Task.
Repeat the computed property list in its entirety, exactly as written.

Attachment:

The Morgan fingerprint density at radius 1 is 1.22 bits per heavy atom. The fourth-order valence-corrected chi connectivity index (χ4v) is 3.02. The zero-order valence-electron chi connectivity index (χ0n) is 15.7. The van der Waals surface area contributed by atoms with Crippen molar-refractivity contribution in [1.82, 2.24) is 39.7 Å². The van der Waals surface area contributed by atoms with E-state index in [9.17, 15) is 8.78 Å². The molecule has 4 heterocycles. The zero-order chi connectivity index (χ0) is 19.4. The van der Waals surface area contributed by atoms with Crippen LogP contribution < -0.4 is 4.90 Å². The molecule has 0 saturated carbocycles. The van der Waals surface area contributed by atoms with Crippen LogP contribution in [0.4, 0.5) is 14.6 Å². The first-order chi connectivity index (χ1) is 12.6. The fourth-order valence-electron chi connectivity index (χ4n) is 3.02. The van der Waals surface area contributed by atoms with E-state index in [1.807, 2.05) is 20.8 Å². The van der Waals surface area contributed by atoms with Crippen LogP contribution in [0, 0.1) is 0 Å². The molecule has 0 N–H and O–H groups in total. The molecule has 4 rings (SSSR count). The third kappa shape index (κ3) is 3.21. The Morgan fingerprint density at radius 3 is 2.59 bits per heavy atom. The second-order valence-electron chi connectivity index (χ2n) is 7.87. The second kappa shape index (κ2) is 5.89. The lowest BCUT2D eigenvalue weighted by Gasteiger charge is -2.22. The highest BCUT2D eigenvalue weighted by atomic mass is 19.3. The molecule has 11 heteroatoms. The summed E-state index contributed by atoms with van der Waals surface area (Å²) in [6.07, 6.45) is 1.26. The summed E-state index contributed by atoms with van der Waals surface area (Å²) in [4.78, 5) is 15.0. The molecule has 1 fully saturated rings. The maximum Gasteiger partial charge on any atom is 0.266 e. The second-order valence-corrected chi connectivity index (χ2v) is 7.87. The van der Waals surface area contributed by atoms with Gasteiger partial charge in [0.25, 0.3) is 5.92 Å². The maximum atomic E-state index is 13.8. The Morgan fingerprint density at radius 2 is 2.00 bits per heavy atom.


The Morgan fingerprint density at radius 1 is 1.22 bits per heavy atom. The fourth-order valence-corrected chi connectivity index (χ4v) is 3.02. The zero-order valence-electron chi connectivity index (χ0n) is 15.7. The van der Waals surface area contributed by atoms with Crippen molar-refractivity contribution in [1.82, 2.24) is 39.7 Å². The van der Waals surface area contributed by atoms with E-state index in [9.17, 15) is 8.78 Å². The molecule has 4 heterocycles. The zero-order chi connectivity index (χ0) is 19.4. The van der Waals surface area contributed by atoms with Crippen LogP contribution < -0.4 is 4.90 Å². The molecule has 0 saturated carbocycles. The van der Waals surface area contributed by atoms with Crippen LogP contribution in [0.4, 0.5) is 14.6 Å². The first-order chi connectivity index (χ1) is 12.6. The fourth-order valence-electron chi connectivity index (χ4n) is 3.02. The van der Waals surface area contributed by atoms with E-state index in [1.807, 2.05) is 20.8 Å². The van der Waals surface area contributed by atoms with Crippen LogP contribution in [0, 0.1) is 0 Å². The molecule has 0 N–H and O–H groups in total. The molecule has 4 rings (SSSR count). The third kappa shape index (κ3) is 3.21. The Morgan fingerprint density at radius 3 is 2.59 bits per heavy atom. The second-order valence-electron chi connectivity index (χ2n) is 7.87. The second kappa shape index (κ2) is 5.89. The lowest BCUT2D eigenvalue weighted by Gasteiger charge is -2.22. The highest BCUT2D eigenvalue weighted by atomic mass is 19.3. The molecule has 11 heteroatoms. The summed E-state index contributed by atoms with van der Waals surface area (Å²) in [6.07, 6.45) is 1.26. The summed E-state index contributed by atoms with van der Waals surface area (Å²) in [4.78, 5) is 15.0. The molecule has 1 fully saturated rings. The maximum Gasteiger partial charge on any atom is 0.266 e. The second-order valence-corrected chi connectivity index (χ2v) is 7.87. The van der Waals surface area contributed by atoms with Gasteiger partial charge in [0.25, 0.3) is 5.92 Å². The maximum atomic E-state index is 13.8. The Morgan fingerprint density at radius 2 is 2.00 bits per heavy atom.